A sad day for Michael Myers in "Halloween is Canceled." / Courtesy of Andrew Kasch
Even Michael Myers is sad about Halloween 2020.
Horror short filmmaker Andrew Kasch, of Burbank, captures this sadness — and comedy — perfectly in Halloween Is Canceled, a comedic recreation of the opening scenes of the horror classic Halloween, with some twists.
“It’s just for fun, and it was just done to hopefully give people some enjoyment when they’re locked up and for me it was a little cathartic,” said Kasch.
The idea developed from his participation in a group for indie filmmakers that goes by Just Scare Me.
“The concept is every two months you have to produce a short with whatever your resources are,” he said.
He described it as an “artist’s gym” that encourages members to create films, even if it’s with little to no budget. If the deadline isn’t met, the filmmaker pays the group $100. Members provide support and feedback for each other’s work.
“That’s what I’ve been doing a lot over the past six months,” he said. “That’s where this Halloween thing came from.”
Down the street from Pasadena, where the original Halloween was shot, he was very familiar with all the locations where he’d be shooting. He started shooting in September. But then hit a roadblock.
“It almost didn’t get finished,” he said. “[My kid’s] teacher got COVID. Everyone was fine. That was a scare, but we had to go into lockdown. I had to get tested … that set it back for a while.”
He resumed shooting first week of October. It was a lean production — total shoot time was only a couple of hours.
“It was literally me and my DP Jonathan Lewis that were running around sort of guerrilla style grabbing shots,” said Kasch. “We just had a camera and a gimbal.”
Shooting was done with safety in mind, with masks and social distancing.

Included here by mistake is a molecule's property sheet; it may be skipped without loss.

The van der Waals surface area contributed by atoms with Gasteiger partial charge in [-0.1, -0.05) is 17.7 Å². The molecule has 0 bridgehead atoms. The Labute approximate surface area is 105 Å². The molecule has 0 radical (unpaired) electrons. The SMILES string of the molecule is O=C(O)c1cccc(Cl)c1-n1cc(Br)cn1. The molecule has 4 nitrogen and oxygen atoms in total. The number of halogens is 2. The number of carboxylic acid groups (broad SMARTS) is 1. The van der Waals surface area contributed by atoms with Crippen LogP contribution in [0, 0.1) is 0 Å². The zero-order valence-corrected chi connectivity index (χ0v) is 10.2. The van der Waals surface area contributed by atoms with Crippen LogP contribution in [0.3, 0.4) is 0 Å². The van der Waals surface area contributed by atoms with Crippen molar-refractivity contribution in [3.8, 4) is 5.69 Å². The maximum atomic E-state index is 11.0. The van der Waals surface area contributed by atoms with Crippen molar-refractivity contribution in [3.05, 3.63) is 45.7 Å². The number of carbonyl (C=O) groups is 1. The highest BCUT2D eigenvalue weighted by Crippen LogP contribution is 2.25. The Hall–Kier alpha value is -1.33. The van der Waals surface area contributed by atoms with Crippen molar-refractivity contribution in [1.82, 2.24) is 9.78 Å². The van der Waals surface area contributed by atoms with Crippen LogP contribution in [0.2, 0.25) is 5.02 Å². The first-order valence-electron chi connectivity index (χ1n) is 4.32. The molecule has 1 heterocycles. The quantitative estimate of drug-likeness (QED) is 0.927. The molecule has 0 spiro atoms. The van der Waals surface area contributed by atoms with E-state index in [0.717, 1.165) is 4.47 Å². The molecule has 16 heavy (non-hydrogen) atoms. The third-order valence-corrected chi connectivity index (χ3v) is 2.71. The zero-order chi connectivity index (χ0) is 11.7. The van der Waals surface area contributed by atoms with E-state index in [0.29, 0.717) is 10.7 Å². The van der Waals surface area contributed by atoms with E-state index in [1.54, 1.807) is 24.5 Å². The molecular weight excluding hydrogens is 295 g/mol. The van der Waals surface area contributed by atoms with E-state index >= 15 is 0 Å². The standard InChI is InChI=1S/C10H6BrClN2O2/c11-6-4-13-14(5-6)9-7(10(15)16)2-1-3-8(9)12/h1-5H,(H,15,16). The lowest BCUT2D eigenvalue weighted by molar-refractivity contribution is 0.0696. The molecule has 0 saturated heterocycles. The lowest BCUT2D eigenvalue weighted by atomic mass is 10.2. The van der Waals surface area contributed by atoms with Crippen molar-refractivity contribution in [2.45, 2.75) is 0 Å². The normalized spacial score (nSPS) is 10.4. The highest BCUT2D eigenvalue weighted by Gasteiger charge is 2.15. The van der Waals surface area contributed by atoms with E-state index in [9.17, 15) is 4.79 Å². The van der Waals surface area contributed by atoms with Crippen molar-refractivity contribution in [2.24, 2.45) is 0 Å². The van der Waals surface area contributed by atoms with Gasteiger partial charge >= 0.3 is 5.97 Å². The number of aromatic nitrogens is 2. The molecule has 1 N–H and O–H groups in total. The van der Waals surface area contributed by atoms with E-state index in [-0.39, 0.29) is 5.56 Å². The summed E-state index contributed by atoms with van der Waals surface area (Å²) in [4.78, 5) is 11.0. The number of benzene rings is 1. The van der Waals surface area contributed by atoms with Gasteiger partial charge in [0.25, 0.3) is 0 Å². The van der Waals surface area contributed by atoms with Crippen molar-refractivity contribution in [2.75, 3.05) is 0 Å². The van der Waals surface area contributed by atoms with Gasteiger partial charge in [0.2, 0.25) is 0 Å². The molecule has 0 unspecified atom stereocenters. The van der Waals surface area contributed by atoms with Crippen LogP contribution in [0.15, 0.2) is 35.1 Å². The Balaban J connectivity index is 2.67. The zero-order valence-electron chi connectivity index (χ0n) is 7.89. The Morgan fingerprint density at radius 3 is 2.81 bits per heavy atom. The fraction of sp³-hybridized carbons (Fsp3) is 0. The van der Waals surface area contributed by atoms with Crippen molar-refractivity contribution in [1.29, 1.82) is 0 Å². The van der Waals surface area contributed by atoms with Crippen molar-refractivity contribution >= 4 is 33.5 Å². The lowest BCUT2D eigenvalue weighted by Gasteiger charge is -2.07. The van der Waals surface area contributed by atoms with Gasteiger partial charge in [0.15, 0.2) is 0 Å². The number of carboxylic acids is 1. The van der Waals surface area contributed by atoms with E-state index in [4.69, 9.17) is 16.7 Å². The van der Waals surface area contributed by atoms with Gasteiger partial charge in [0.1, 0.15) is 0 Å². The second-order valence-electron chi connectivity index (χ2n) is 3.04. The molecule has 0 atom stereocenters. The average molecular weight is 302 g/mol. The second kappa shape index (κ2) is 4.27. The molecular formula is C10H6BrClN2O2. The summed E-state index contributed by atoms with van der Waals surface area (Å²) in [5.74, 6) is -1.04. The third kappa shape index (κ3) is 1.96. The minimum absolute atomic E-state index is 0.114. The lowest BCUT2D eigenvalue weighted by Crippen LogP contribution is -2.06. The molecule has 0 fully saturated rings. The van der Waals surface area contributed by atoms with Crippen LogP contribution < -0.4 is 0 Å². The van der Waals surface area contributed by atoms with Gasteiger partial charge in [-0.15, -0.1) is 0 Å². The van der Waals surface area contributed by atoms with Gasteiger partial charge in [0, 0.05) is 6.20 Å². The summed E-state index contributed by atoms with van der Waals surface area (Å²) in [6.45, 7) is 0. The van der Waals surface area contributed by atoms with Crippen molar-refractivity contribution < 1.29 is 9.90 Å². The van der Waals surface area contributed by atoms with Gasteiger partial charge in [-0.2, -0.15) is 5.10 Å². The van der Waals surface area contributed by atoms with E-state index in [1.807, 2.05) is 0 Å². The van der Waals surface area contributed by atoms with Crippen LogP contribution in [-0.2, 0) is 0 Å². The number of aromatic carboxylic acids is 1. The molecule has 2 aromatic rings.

“At some points Jamie [Avera aka Michael Myers] was wearing a mask under his mask,” said Kasch.
Kasch had no budget and no real crew, but he wanted to make sure the production was high quality.
“I wanted to make it look and feel like Carpenter,” he said.
But he did have some doubts along the way.
“Is it gonna be a dead joke by the time it comes out?” he said. “When you have months of quarantine time to just sit and think and not do much … those are the kinds of thoughts that go into your head.”
But once he started shooting, he realized that it was, in fact, working.
He gives much credit to the performances of Avera and his longtime friend, horror actress Tiffany Shepis.
“So much of that just comes down to Jamie and Tiffany, and I got extremely lucky to [have] them,” Kasch said.
Avera previously played Michael Myers in a TV commercial and owned his own costume.
“He knew the character inside and out,” said Kasch. “He was a huge Halloween addict … he just knew instinctively how to do it. It came about so naturally.”
Kasch said as they were finishing up the shoot, a couple drove up and started taking photos in front of the famous house from the film. He told Avera to put his Michael mask back on. Avera stood behind the trees and stared at the couple until they noticed him.
“Their reaction was priceless,” Kasch said.
In a time when people are struggling to fight off anxiety and depression, Kasch wanted to share some humor and passion for Halloween with others. Kasch, who grew up in a very religious home where he wasn’t able to celebrate Halloween, is now an avid fan.
“I’ve instilled that into my girls, they love Halloween more than anything,” he said, adding that they’ve been going out to see the yard displays home haunters have been putting up this season.
He also hopes to offer some inspiration to other filmmakers like himself who have not been working during this time. He said putting together a production can happen without a budget or crew and in a safe way.
“I hope at the very least it inspires people to make their own stuff,” he said. “Just because we’re all locked down doesn’t mean you can’t find a way to be creative and make something.”